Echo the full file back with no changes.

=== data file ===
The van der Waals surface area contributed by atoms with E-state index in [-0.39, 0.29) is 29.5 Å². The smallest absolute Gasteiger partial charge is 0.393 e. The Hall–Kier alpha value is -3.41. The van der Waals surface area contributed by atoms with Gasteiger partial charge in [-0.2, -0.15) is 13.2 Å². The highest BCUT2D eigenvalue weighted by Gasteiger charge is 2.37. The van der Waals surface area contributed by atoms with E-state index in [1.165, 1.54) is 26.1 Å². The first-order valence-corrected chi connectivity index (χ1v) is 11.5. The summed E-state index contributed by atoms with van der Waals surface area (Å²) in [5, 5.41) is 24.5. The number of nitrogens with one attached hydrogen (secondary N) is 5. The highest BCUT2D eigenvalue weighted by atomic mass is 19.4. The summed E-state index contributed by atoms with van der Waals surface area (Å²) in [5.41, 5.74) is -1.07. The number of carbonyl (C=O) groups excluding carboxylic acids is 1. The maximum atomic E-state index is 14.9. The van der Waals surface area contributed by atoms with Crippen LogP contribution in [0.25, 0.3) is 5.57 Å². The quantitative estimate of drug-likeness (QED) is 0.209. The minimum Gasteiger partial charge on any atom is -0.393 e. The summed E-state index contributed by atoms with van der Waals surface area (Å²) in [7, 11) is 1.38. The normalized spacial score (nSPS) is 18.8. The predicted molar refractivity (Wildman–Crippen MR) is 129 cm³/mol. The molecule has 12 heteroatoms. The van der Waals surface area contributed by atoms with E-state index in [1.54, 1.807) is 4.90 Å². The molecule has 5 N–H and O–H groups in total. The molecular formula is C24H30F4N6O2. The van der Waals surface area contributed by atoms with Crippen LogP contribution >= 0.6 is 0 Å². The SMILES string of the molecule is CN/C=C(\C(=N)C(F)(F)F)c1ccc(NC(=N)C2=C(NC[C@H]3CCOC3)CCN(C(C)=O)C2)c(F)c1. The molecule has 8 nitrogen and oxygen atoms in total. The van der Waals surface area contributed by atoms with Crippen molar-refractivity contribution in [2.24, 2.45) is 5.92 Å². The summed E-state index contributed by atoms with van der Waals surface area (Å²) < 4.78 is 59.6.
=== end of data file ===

The van der Waals surface area contributed by atoms with E-state index in [-0.39, 0.29) is 29.5 Å². The smallest absolute Gasteiger partial charge is 0.393 e. The Hall–Kier alpha value is -3.41. The van der Waals surface area contributed by atoms with Gasteiger partial charge in [-0.2, -0.15) is 13.2 Å². The highest BCUT2D eigenvalue weighted by Gasteiger charge is 2.37. The van der Waals surface area contributed by atoms with E-state index in [1.165, 1.54) is 26.1 Å². The first-order valence-corrected chi connectivity index (χ1v) is 11.5. The summed E-state index contributed by atoms with van der Waals surface area (Å²) in [5, 5.41) is 24.5. The number of nitrogens with one attached hydrogen (secondary N) is 5. The highest BCUT2D eigenvalue weighted by atomic mass is 19.4. The summed E-state index contributed by atoms with van der Waals surface area (Å²) in [5.41, 5.74) is -1.07. The number of carbonyl (C=O) groups excluding carboxylic acids is 1. The maximum atomic E-state index is 14.9. The van der Waals surface area contributed by atoms with Crippen LogP contribution in [0.25, 0.3) is 5.57 Å². The quantitative estimate of drug-likeness (QED) is 0.209. The minimum Gasteiger partial charge on any atom is -0.393 e. The summed E-state index contributed by atoms with van der Waals surface area (Å²) in [7, 11) is 1.38. The normalized spacial score (nSPS) is 18.8. The predicted molar refractivity (Wildman–Crippen MR) is 129 cm³/mol. The molecule has 12 heteroatoms. The van der Waals surface area contributed by atoms with E-state index in [1.54, 1.807) is 4.90 Å². The molecule has 5 N–H and O–H groups in total. The molecular formula is C24H30F4N6O2. The van der Waals surface area contributed by atoms with Crippen LogP contribution >= 0.6 is 0 Å². The SMILES string of the molecule is CN/C=C(\C(=N)C(F)(F)F)c1ccc(NC(=N)C2=C(NC[C@H]3CCOC3)CCN(C(C)=O)C2)c(F)c1. The molecule has 8 nitrogen and oxygen atoms in total. The van der Waals surface area contributed by atoms with Crippen molar-refractivity contribution in [2.24, 2.45) is 5.92 Å². The summed E-state index contributed by atoms with van der Waals surface area (Å²) < 4.78 is 59.6.